Call for More Research
Although it is widely acknowledged that changes and shifts in population make states insecure, the "understanding [of] these dynamics remains scant," commented Duffy Toft. Both scholars noted that demographic security is a substantially understudied field. The challenge for political scientists studying demographic shifts in conflict zones is a lack of available and reliable data. They also noted the challenges of separating demographic determinants of conflict and war from more traditional factors. Census studies are expensive and are fostered by relatively stable political environments, meaning that poor countries and countries in conflict generally do not conduct national surveys. "Countries undergoing civil strife are precisely those for which we need data and also those in which data collection is hampered by violence," said Leuprecht.
Not only is there a lack of available data for poor and insecure countries, but the collected data are often unreliable. What data are available, Duffy Toft pointed out, are "prey to political machinations." For example, Lebanon's last census was conducted in 1932, and the ethnic and religious data from it were used to determine the political power structure of the country. Duffy Toft suggested that the Lebanese Maronite community manipulated the census data to gain political power, as a more recent household survey conducted by the Egyptian aid workers showed that the Muslim numbers were undercounted.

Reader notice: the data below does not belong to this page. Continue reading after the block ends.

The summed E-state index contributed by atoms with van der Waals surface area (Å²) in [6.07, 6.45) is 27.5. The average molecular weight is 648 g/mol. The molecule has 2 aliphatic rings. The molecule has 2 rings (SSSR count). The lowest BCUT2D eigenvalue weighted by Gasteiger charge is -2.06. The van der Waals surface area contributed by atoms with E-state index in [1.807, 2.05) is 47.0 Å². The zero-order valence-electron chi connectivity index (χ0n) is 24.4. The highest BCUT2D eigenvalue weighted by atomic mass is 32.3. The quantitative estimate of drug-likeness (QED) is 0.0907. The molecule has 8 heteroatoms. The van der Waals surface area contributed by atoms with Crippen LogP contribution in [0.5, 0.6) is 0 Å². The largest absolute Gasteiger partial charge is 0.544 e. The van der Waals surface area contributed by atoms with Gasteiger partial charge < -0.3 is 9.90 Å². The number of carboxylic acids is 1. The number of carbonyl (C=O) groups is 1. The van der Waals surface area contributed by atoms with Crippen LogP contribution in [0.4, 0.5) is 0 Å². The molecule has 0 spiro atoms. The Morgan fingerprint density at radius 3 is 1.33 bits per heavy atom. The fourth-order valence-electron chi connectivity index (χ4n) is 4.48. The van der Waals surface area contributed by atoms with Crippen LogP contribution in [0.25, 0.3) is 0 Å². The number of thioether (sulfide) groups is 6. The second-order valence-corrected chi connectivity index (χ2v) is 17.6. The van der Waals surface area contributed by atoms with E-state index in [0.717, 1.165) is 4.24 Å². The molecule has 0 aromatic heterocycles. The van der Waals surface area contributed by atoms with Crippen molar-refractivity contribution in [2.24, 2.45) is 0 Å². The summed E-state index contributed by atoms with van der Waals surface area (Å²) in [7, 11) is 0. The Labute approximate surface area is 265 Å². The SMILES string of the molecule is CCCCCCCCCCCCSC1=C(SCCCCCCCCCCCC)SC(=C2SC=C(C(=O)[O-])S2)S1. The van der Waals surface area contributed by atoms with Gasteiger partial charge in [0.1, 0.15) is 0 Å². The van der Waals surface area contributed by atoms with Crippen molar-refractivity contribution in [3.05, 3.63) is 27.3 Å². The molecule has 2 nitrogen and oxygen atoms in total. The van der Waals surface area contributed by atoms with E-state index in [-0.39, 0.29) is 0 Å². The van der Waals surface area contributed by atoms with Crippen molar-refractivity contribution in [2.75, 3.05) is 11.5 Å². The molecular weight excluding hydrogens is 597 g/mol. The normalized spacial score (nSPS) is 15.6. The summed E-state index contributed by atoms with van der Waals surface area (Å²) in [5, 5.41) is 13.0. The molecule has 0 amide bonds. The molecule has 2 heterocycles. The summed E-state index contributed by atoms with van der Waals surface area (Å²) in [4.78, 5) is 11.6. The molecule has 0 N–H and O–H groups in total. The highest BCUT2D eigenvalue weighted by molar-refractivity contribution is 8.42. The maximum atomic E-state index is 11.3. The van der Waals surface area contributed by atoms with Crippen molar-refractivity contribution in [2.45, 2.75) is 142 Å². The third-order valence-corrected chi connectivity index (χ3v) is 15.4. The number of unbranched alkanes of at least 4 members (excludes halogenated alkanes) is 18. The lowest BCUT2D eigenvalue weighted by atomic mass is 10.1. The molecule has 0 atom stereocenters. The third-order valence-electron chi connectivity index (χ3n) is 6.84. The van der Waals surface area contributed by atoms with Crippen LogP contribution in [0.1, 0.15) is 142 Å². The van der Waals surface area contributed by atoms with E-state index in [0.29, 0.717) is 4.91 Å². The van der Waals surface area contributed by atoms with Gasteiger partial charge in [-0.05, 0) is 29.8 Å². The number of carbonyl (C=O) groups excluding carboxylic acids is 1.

Duffy Toft and Leuprecht agreed that as data become available there will be more identifiable and clear implications of demographic shifts on security. "Even in states without a democratic system, there is a keen sense that demographic numbers matter," said Duffy Toft.
Drafted by Alex Fischer.